“It is as if you have been buried under the earth.” Palestinians in Israeli Prisons
Dr. Yousef looks down as he tells the story of a young Palestinian boy who ran to his lap crying during their shared time in Israeli prison. “I asked him, ‘Why do you cry?'” The boy recounts for the 68 year old economics professor and lawyer what must have been terrifying moments for a young child, “The soldier opened my cell in the middle of the night and said he would rape me if I didn’t confess in the morning.”
Palestinians inside Israeli prisons and administrative detention.
In the Palestinian territories, whether you look for them or not, stories of agonizing moments of either physical torture, psychological torment, late night raids, kidnappings and brutal- sometimes months long- interrogations in Israeli prisons, all without either legal access or familial communication, are all around you. They are written on the faces of the mothers whose children are either currently or were previously imprisoned. They are spoken in the words of conversations that last for longer than just a friendly ‘marhaba.’ They hang in the air like phantoms outside the Ofer Prison where clashes occur weekly, and at times daily, in the rain- in the snow- in the blazing sun, as young Palestinians fight passionately for the 1,000 plus prisoners inside of Ofer for endless hours as Israeli occupation forces open fire on them with numerous projectiles, tear gas grenades and live ammunition.
Their stories are haunting. They are disturbing. And many more are being formed day by agonizing day, even as this article is written, inside of Israeli dungeons. DCI reports that, “Since the Israeli occupation of Palestinian territory in 1967, more than 800,000 Palestinians have been detained under Israeli military orders in the occupied Palestinian territory. This number constitutes approximately 20 percent of the total Palestinian population in the occupied territory and as much as 40 percent of the total male Palestinian population. It also includes approximately 10,000 women jailed since 1967, as well as 8,000 Palestinian children arrested since 2000. ”
Inside Nablus’ active and colorful community space, The Tanweer Center, Dr Yousef, who is Cultural Coordinator for the center, sits behind a desk and recounts for international IWPS and ISM volunteers the horrific tale of his three arrests and subsequent imprisonments, just outside the door of the office is a large campaign poster calling for Yousef’s release during his 6 month imprisonment which ended just months ago. “All three times the charges against me were that I was a ‘danger’ and that I was giving lectures. As a professor, lecturing is not uncommon for me. The second two arrests happened in my home at 1:30 in the morning, terrifying my family.”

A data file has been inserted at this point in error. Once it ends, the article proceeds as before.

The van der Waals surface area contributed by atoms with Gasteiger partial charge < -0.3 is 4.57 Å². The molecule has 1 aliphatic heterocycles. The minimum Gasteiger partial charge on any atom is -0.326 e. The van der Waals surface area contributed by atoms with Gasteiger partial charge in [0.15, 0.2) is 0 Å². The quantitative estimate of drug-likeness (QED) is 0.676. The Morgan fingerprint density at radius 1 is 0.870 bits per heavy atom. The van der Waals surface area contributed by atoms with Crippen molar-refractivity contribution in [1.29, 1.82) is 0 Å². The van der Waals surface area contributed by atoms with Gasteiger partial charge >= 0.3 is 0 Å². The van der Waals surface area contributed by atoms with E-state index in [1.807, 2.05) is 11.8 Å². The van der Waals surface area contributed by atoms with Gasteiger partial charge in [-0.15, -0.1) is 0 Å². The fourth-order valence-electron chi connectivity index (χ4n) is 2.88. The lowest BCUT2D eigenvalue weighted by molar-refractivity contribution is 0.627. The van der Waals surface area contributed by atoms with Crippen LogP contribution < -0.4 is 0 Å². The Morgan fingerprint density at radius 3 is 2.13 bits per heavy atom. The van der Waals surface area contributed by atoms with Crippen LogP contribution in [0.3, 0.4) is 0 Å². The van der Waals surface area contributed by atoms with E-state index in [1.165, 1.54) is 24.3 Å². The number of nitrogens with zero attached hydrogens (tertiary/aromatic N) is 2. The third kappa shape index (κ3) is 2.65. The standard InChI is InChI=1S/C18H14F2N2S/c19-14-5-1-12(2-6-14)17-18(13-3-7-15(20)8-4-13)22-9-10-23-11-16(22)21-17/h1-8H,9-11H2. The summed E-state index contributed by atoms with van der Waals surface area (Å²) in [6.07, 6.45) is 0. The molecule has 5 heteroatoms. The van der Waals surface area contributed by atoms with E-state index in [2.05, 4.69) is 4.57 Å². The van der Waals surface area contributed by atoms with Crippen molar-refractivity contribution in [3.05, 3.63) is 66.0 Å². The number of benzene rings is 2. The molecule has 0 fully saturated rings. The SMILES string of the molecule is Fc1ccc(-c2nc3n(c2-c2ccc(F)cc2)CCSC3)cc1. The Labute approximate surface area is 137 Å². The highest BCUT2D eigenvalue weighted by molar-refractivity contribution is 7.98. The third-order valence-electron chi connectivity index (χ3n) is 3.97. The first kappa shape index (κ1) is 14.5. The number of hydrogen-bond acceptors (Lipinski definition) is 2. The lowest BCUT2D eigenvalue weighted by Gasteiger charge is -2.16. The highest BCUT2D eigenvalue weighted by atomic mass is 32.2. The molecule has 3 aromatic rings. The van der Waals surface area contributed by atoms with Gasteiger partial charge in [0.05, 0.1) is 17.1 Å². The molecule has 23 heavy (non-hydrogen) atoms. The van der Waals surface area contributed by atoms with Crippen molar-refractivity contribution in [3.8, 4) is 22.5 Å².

Psychological abuse followed whether the elderly Palestinian man was being told by Israeli soldiers that he was eating dog food or by refusing his hour long cries during transport to use the bathroom, to which the soldier replied, “Gilad Shalit.” Shalit is an Israeli occupation soldier who, in 2006, was held for five years by Hamas before being released through a prisoner exchange which saw the release of 1,027 Palestinians in exchange for his own; a testimony to how cheap Palestinian life is to those who have stolen their land, their livelihoods, their families, et al. This scenario also exhibits the signature collective punishments Israeli forces perpetrate against Palestinians from every angle they can find- hence a weeping elderly man who has been charged with committing no crime against any person is denied usage of the bathroom because nearly a decade earlier an IOF soldier was imprisoned by Hamas. He also endured sleep deprivation tactics when being held in a chair for hours, he would nod off only to have an Israeli soldier smash his fist on a desk to startle him awake- all while playing on a computer beside him.
Another way that the Israeli prison establishment has found to antagonize and take advantage of detainees is by giving them very little food, “One unit of tomato, one unit of potato, some beans and perhaps an orange or an apple per week,” Yousef informs. They then have a ‘shop’ inside of the prison where, to properly nourish themselves and to provide personal comforts like cigarettes and chocolate, Palestinian prisoners pay outrageous prices. “It is a very profitable business for them.”
Yousef describes the living conditions as ten prisoners to a room that is ten square meters in size- with a small bathroom and make shift kitchen absorbing a third of the living space. “In this room we were confined from 5 in the evening until 7 the following morning.” It was also very cold. “One time in transport I was attacked, strangled and threatened that I would be killed by an Israeli soldier because I cried for a blanket, a jacket- anything, I was so cold.” To his cries, Yousef was told to “shut up.” His response to his torturers in prison echoes his passion for Palestinian liberation, “I told him, ‘To you this is not an honor. But is is an honor for me as I am calling for freedom.'”